BRIC Countries to Lead Capital Raisings Using Depositary Receipts in 2010
Platt, Gordon, Global Finance
Corporate Finance Focus
If central banks and government agencies around the world can exit accommodative monetary and fiscal policies smoothly, 2010 could be a good year for capital raising using depositary receipts, market participants say.
"The windows of opportunity will be fairly small," says Michael Cole-Fontayn, chief executive of BNY Mellon s depositary receipts division. "But companies that are well prepared with their project plan, display industrial logic and which have good governance and transparency, as well as access to sources of liquidity, will be able to tap the DR equity market."
Most of the new issues this year are expected to come from the BRIC countries - Brazil, Russia, India and China. "We have already seen Rusal, the world's biggest aluminum company, and China Hydroelectric, as well as a number of smaller India-based companies, tap the market this year," Cole-Fontayn says. "We absolutely expect that there will be more issues from China, where I have recently met with 11 companies that are planning to come to market in the next six to nine months," he says.
Cole-Fontayn recently returned from a trip to Latin America, where he expects companies from Mexico and especially Brazil to be active DR issuers this year. Banco Santander Brasil raised $4.5 billion last year in depositary receipts, which listed on NYSE Euronext.
The key to a favorable market environment in 2010 will be ensuring that policy stimulus is moderated in a way that does not conflict with changes in bank capital and liquidity requirements, Cole-Fontayn says. "Issues around timing and coordination among countries and regulators on macro-prudential supervision could arise," he says. "Meanwhile, country risk has come back to the fore with Greece's debt problems, and the ability of governments to cooperate is being tested."
Element of Uncertainty
China's efforts to restrain credit growth and the upcoming UK election are also introducing an element of uncertainty into the markets that does not readily allow corporate boards to have conviction in their decision making, Cole-Fontayn says.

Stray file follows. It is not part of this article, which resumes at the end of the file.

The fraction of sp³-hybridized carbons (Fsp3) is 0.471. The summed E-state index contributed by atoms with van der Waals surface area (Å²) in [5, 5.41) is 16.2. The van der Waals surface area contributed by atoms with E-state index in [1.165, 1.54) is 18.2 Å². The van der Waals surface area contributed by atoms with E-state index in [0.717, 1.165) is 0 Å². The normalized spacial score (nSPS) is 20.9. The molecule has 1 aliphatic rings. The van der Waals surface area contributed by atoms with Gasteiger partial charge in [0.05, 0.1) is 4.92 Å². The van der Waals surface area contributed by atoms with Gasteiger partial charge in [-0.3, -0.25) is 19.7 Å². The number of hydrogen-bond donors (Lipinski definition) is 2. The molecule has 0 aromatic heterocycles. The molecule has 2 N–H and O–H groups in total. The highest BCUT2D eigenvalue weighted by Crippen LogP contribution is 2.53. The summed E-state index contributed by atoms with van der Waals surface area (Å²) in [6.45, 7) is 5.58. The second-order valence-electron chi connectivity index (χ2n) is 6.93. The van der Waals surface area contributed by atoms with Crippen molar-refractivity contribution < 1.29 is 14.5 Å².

The recapitalization of the financial sector around the world, and ongoing consolidation and asset realignment in the telecommunications industry, could result in new DR programs, Cole-Fontayn says. Corporate transactions, including mergers and acquisitions, will lead to the need for capital to be raised, he says.
Meanwhile, the number of unsponsored American depositary receipt (ADR) programs, which are created in response to investor demand without the direct involvement of the issuer, continues to grow. Of the more than 900 unsponsored ADR programs introduced since October 2008, when the US Securities and Exchange Commission simplified the process of gaining an exemption from registration, about 220 are actively traded.
Opportunities for foreign investment in frontier markets are also growing. Vietnam and Mongolia have done a lot of work to improve the infrastructure of their capital markets, Cole-Fontayn says. "We also feel good about frontier markets in sub-Saharan Africa," he says. "Markets in the region have been looking for information about DR issues, including those in Angola, Mozambique and Kenya."
More Issues In Late Spring
Claudine Gallagher, global head of depositary receipts at J.P. Morgan, says DR capital raisings this year will follow a similar trend to 2009, with relatively moderate activity early in the year and more issues in late spring. "There are a lot of companies that wanted to come to market last year but that decided to wait," she points out.
China likely will remain active, as it has been for the past two years, Gallagher says. "In recent years India has generated a steady flow of new DR programs, and there could be some big deals from Russia this year," she says. There is still a lot of investor interest in foreign markets, and DRs are the best way to participate, she adds. …